The time slice doesn't increase when you increase HZ though. The
"default" time slice is set by DEF_PRIORITY in <linux/sched.h>:
#define DEF_PRIORITY (20*HZ/100) /* 200 ms time slices */
This is in ticks. So if you compile with a higher HZ, all the time
slice calculations get scaled up, and the time slice won't actually
change. Thus the two issues above shouldn't be affected.
I don't know what the costs of a higher HZ value might be, except for
the obvious one: more cpu cycles will be spent servicing the timer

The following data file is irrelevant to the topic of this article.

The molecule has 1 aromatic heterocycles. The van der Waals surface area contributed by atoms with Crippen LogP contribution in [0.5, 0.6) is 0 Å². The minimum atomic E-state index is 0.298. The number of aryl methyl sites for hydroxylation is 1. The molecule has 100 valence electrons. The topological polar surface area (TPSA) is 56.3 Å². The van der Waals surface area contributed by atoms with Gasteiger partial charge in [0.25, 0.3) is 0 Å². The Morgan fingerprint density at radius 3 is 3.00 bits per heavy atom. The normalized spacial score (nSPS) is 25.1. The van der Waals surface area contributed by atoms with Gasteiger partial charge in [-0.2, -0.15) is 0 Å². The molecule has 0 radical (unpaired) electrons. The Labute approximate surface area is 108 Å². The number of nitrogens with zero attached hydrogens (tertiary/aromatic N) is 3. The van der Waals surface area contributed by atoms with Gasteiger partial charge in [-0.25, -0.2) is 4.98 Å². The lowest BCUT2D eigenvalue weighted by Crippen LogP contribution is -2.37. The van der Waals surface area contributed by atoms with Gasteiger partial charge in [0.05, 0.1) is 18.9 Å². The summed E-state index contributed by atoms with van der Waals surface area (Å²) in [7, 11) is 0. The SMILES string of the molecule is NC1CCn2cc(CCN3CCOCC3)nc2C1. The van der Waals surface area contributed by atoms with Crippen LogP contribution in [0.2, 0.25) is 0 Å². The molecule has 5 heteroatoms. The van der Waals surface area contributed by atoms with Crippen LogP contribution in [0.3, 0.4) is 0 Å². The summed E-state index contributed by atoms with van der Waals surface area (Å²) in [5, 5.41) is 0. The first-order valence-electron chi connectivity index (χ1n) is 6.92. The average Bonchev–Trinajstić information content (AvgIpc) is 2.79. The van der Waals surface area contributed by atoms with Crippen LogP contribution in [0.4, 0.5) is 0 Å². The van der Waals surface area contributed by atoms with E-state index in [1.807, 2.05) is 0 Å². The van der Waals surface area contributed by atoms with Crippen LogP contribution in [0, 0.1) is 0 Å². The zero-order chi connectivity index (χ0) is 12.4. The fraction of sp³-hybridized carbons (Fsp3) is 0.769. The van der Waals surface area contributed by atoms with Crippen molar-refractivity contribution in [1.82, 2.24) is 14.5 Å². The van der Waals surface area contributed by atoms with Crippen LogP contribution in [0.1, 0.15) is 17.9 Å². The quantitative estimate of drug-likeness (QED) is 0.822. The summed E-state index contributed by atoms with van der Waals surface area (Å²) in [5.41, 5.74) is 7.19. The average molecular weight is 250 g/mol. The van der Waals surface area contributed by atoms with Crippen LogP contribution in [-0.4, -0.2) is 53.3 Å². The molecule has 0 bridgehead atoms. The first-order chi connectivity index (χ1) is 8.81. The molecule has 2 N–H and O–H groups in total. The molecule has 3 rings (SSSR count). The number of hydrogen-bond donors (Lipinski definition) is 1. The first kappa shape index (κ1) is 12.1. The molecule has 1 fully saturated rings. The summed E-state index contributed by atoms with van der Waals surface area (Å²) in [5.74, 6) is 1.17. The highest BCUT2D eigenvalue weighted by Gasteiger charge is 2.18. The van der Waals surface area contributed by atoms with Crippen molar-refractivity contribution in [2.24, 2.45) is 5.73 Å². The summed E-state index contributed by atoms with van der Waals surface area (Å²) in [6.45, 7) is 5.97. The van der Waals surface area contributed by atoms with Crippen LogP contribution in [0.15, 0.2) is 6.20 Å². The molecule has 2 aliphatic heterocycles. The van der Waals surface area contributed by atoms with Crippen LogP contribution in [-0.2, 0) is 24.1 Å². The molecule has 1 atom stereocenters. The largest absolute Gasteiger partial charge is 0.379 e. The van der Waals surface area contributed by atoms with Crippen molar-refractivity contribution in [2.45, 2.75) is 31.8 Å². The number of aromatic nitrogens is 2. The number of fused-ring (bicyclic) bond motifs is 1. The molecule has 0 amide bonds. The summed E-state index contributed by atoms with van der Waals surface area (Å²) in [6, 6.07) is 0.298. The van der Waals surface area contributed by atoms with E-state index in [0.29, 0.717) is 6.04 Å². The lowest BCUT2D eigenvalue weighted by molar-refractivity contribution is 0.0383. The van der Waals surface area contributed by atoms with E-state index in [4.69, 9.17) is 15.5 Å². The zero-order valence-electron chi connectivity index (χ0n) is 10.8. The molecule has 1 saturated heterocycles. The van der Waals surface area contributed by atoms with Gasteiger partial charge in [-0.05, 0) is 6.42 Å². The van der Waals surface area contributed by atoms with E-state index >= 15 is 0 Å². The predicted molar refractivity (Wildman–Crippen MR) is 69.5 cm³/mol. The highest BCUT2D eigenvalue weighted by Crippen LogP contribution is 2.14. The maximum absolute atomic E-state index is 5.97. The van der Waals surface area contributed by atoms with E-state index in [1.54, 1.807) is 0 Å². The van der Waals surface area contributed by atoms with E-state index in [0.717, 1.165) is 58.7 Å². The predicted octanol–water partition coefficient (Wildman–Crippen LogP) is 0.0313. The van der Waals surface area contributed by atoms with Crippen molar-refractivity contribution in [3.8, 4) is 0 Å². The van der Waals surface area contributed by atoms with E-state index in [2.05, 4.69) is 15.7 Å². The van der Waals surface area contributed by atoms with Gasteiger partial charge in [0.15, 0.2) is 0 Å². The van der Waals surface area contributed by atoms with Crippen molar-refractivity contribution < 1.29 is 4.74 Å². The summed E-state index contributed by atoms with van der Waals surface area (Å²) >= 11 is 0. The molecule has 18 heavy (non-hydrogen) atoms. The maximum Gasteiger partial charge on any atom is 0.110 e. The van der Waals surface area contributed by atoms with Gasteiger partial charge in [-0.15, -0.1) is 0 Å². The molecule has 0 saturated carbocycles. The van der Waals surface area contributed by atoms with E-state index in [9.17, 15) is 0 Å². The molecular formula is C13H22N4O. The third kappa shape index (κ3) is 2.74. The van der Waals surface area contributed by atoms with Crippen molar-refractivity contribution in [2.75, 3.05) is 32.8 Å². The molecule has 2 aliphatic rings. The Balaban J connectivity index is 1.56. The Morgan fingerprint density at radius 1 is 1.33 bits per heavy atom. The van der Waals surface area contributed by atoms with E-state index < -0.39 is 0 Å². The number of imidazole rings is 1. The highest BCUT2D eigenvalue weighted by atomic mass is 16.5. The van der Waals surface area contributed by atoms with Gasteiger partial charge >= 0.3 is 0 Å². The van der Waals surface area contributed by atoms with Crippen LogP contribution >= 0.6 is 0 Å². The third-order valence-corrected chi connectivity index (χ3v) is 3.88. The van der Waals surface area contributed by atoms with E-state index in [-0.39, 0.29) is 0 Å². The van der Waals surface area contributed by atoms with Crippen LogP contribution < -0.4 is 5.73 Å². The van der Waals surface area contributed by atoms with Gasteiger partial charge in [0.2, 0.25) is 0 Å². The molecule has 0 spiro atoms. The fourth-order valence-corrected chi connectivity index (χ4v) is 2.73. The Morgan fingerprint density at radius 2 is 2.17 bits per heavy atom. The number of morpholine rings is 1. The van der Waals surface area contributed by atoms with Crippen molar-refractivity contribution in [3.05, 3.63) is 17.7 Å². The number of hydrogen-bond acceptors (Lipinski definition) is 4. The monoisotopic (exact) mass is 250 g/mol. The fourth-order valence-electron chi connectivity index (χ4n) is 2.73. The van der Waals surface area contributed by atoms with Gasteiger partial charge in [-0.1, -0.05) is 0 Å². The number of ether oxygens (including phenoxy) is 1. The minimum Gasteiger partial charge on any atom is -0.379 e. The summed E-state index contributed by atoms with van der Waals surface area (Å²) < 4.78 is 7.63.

interrupt. On my PPro, servicing the timer interrupt takes around 1500
cycles, so with HZ = 100 this accounts for fraction of a percent of
the processor's time. With HZ = 1024, this still wouldn't be much more
than one percent (I expect the figures to be similar for a K6). HZ =
1024 on a 25MHz 386 might well cause the majority of the processor's
time to be spent servicing timer interrupts.
I don't know what the implications are for the caches of increased
frequency of the timer interrupt. The code is small and probably
resides in the L2 cache much of the time, so it's probably
marginal. If someone really wanted to know they could use the
performance monitoring extensions to find out.
Regarding top, there ought to be a way that user-space can find out
the current value of HZ.
-- Dave Wragg
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